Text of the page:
While activity tracker sales are growing, the smartwatch is becoming increasingly popular with fitness focused consumers looking to monitor more advanced activities, according to The NPD Group Connected Intelligence Activity Trackers and Sports report.
The report looked at wearable technology choices among different exercise consumer groups and, while the activity tracker still leads in the majority of exercise categories, the gap is beginning to narrow.
According to NPD, runners are the first group to show a slightly higher number of smartwatch owners/users, with 22% reporting that they run on a regular basis, compared to 21% of activity tracker users.
“Activity tracker ownership continues to grow rapidly with more than double the smartwatch base,” said Eddie Hold, president, NPD Group Connected Intelligence. “While we are seeing that some forms of exercise are more likely to be impacted by the smartwatch, there are still a number of consumers that are planning to purchase activity trackers to monitor their fitness. Of folks that report they exercise several times a week, 47% are planning to purchase an activity tracker soon.”
According to NPD, as the smartwatch moves out of the early adopter phase and becomes more mainstream, the focus on fitness-related activities has grown. When asked how important health/fitness was, 17% of smartwatch users considered it a passion, as compared to 13% of activity tracker users.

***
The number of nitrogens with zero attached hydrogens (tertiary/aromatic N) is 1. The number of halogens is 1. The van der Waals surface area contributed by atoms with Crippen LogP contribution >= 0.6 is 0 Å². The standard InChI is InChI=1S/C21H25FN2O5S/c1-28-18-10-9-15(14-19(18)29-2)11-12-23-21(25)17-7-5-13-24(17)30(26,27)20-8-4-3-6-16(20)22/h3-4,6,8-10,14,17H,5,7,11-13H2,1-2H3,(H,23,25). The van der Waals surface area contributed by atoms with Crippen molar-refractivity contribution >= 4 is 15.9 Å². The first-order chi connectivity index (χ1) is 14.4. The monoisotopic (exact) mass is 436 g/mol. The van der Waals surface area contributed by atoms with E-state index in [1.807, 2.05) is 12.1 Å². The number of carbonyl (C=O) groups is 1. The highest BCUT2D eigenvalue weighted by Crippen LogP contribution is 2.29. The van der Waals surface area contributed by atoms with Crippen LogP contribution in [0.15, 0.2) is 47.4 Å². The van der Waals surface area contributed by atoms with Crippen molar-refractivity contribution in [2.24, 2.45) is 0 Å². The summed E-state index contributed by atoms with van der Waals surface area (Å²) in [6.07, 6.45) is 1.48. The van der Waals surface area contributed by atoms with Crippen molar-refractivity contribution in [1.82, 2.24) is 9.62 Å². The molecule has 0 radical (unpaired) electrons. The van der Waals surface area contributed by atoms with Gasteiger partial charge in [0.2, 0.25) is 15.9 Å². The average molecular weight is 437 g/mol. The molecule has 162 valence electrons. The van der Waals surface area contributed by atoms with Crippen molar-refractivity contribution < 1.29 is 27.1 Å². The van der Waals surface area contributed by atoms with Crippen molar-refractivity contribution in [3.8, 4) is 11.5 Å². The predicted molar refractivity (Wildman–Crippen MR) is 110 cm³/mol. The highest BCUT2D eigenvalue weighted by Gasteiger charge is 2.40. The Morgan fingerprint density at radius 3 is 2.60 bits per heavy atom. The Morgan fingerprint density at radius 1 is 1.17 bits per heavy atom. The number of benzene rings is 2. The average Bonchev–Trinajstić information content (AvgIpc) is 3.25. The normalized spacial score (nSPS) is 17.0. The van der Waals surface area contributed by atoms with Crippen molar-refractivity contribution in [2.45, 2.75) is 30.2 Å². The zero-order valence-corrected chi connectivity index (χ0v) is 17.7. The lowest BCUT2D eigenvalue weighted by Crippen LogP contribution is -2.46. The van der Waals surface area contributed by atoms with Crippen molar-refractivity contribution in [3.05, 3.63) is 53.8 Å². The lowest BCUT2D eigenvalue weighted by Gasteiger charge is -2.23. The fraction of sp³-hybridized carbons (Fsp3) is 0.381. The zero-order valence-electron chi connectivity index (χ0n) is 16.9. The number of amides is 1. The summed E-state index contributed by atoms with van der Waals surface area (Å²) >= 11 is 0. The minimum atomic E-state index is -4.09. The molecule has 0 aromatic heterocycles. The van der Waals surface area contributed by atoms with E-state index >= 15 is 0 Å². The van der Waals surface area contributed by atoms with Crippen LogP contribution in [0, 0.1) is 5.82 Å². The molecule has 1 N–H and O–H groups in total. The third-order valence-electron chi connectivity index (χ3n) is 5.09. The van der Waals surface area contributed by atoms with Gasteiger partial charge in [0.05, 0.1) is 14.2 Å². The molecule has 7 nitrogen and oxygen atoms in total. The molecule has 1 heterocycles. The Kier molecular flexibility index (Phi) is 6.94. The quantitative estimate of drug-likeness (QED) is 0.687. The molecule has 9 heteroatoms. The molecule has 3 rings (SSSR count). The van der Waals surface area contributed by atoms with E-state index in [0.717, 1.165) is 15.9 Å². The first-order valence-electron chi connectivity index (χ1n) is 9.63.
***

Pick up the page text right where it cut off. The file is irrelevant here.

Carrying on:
“The activity tracker became the device of choice for the middle-aged consumer looking to get in better shape by starting an exercise routine. But that’s not where the story has to end,” said Hold. “Claims that the smartwatch would lead to the death of the activity tracker have so far proved unfounded. With a longer battery life, activity trackers have a strong target audience and are continuing to evolve. That said, activity tracker companies must continue to broaden their portfolios to satisfy more exercise-focused consumers, combining specialist functions with generalist capabilities.”
As products evolve to include more exercise and sports-focused capabilities, the need for additional smart sensors is on the rise, NPD noted. According to the report, one in four consumers would be interested in purchasing active wear with built-in sensors. However, price is very much a consideration as four in five of those individuals said the price would need to be not considerably higher than clothing without sensors in order to purchase.